July 18, 2012
With Senate leadership locked in a fight over taxes, a small group of Republican and Democratic senators, local politicians and outside groups are trying to stress just how devastating a $1 trillion across-the-board budget cut would be to the nation’s economy.
The reduction to the federal budget is set to take place unless Congress agrees to reduce the federal deficit by $1.2 trillion or passes a law replacing one already on the books.
A group of senators is trying to do just that by building support for buying back one year of the penalty known as sequestration with spending cuts and tax increases.
But Sen. Carl Levin (D-Mich.), the chairman of the Senate Armed Services Committee, acknowledges that although he is talking with colleagues about the idea, he has not yet discussed it with leadership. And asked whether congressional leadership supports the idea, Sen. Lindsey Graham (R-S.C.) says it will require pressure from the public. “We’re trying to build pressure outside to get people within the body to act,” Graham says.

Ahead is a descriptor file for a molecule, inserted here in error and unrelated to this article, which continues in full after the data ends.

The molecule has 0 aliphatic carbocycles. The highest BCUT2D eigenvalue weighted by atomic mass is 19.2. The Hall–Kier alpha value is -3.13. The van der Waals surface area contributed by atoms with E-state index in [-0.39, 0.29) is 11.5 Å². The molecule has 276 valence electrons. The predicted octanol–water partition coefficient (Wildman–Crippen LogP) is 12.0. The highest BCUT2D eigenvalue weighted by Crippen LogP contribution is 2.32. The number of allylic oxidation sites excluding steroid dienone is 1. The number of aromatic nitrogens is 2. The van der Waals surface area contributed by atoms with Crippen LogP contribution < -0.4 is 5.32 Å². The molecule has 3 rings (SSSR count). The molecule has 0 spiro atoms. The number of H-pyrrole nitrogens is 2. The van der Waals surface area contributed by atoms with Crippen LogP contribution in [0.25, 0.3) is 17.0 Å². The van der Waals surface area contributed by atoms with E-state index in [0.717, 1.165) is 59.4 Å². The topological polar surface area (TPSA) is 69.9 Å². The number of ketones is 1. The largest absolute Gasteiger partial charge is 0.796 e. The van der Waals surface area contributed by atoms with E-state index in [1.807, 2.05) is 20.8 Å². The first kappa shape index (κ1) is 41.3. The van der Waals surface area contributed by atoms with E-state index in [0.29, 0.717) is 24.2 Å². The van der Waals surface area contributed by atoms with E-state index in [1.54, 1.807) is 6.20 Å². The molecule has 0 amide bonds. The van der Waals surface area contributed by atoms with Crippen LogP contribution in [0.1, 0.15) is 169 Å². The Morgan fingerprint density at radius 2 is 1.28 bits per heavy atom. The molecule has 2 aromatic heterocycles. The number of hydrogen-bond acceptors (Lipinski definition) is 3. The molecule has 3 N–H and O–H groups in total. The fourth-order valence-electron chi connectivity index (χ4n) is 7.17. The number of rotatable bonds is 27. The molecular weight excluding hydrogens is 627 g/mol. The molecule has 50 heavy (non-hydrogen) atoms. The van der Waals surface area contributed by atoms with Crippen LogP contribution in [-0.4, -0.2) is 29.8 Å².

The Aerospace Industries Association is standing ready to amp up that pressure.
The group’s Second-to-None lobbying campaign against the budget cuts released a study by George Washington University’s Stephen Fuller on July 17 claiming that the penalty will slash 2.14 million jobs, reduce the nation’s gross domestic product by $215 billion and push the unemployment rate above 9%.
San Diego Mayor Jerry Sanders came to Washington to discuss the study, saying that as the mayor of the state’s second-largest city — one that relies on $32 billion in defense spending per year — he did not have a choice. Sequestration would not just cut into the defense sector, but reductions in federal funding for Customs and Border Patrol could further hurt the nation’s busiest land-border crossing and hurt trade at San Diego’s port, which processes 1 million tons of cargo annually.
In all, California stands to lose 225,464 jobs to sequestration due to cuts inside and outside of the Department of Defense (DOD), according to Fuller’s report, “The Economic Impact of the Budget Control Act of 2011 on DOD and Non-DOD Agencies.”